7. Effects on Bowel Function

One of the main physiological effects of dietary fiber that is noted by the consumer is its stimulation of bowel function. Shimada et al. [56], in a randomized, placebo-controlled study, evaluated the bowel habits of Japanese hemodialysis patients, induced by the ingestion of 10 g/day PDX for 8 weeks. The authors reported that PDX reduced bowel transit time (90%) and increased total weekly bowel frequency (from 3 times to 7 times a week) without inducing adverse gastrointestinal symptoms such as abdominal pain or bloating or induction of diarrhea (Table 5). Furthermore, PDX improved the ease of bowel movements by producing soft stools. Hengst et al. [57] demonstrated in healthy adults that a daily intake of 8 g PDX during 2 weeks shortened transit time oro–fecal (22%) in subjects suffering from constipation (Table 5). Also, Costabile et al. [38] observed that consumption of 8 g/day PDX during 3 weeks induced changes in bowel habits of healthy individuals, such as less abdominal discomfort (22%) and a tendency toward the formation of softer stools (19%) when comparing PDX and placebo groups.
Magro et al. [58] evaluated the synergistic effect of yogurt supplemented with PDX, Lactobacillus acidophilus, and Bifidobacterium lactis HN019 on intestinal transit in constipated subjects over a period of 14 days, and observed that individuals receiving supplemented yogurt had a significantly reduced transit time in the colon (35%) compared to the control group (Table 5). Results supporting these data were earlier reported by Ribeiro et al. [59], who evaluated the effect of a prebiotic blend of PDX and GOS, 0.5 g of each per serving (PDX/GOS) in an infant formula with cow’s milk on the gastrointestinal tract of healthy children aged 9–48 months. The latter authors demonstrated that the addition of PDX + GOS in formula for 108 days was well tolerated and induced a pattern of more frequent (172%) and softer stools than control group, and that this may therefore have an important application in the management and prevention of functional constipation (Table 5).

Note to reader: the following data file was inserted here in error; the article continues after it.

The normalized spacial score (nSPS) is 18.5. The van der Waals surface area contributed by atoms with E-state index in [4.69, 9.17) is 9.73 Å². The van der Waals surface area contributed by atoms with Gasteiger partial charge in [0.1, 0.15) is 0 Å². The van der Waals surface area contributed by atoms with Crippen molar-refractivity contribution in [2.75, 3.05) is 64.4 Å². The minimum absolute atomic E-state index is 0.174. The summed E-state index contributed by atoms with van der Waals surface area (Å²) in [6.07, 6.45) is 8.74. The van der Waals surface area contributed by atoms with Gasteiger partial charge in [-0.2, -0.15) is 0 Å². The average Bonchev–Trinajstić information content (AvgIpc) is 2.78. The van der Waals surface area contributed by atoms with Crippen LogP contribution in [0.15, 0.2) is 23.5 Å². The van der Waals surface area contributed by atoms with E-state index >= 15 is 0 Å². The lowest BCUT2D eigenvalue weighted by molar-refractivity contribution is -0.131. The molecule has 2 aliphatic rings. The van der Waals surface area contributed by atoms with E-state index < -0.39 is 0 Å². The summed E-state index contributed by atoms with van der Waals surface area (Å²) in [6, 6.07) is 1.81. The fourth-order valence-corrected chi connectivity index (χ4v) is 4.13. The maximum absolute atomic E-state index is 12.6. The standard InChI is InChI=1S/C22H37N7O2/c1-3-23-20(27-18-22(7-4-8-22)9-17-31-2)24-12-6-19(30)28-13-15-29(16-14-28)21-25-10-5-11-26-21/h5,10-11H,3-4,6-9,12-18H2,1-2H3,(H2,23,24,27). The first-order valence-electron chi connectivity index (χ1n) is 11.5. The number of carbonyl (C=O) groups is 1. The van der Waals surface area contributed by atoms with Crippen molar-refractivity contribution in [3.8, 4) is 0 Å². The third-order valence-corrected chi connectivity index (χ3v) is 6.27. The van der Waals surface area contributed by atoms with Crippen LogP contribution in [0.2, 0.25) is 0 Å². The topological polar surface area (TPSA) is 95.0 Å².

Although PDX has been observed to affect bowel function, the risk of excessive bowel movements is small. The Joint FAO/WHO Expert Committee on Food Additives (JECFA) and the European Commission Scientific Committee for Food (EC/SCF) concluded that PDX has a mean laxative threshold of ~90 g/day (1.3 g/kg per week) or 50 g as a single dose [25]. Thus, the margins between a beneficial effect and overdosing are wide and indicate good tolerance.

8. Effects on Energy Intake

Fibers have a tendency to influence satiation (the feeling of fullness that leads to termination of a meal) and satiety (the time after a meal until one is hungry again) [60]. A recent meta-analysis, Ibarra et al. [61] showed that desire to eat during the satiation period favors PDX for the reduction of this subjective feeling of appetite (SMD = 0.24); this effect was also significant when performing the subanalysis, based on sex, for the male population (SMD = 0.35). This correlates very well with the results of an earlier meta-analysis on the influence of PDX on energy intake [62]. Included in a midmorning snack, PDX leads to a significantly reduced energy intake at the subsequent lunch. This effect was observed to be dose-dependent; 5% less energy intake with a preload of 6.25 g PDX and up to 17% less energy intake with 25 g of PDX. Importantly, this did not lead to a compensation of energy intake during the following dinner. Thus the overall energy intake for the whole day was reduced, also in a dose-dependent manner [62].

9. Final Considerations

The key characteristics of dietary fiber are effects on nutrient absorption, changes in intestinal microbiota composition and/or activity, modulation of immune function, improving postprandial serum glucose and lipid responses, improving bowel function, and influencing energy intake. Many of these physiological benefits are interrelated and SCFA play a central role here. In the present review, we present data that indicate that PDX shows evidence for several of these areas; in particular for the postprandial benefits, energy intake, and bowel function. For other areas, such as nutrient absorption and immune modulation, emerging evidence exists, but more studies, especially human studies, are required. Finally, although the microbiota, through production of SCFA plays an important role in the observed benefits of PDX, at the present stage of science it is difficult to indicate what microbial groups should be stimulated; suppression of certain known pathogens is more clear, but this will have little relevance for the general healthy population.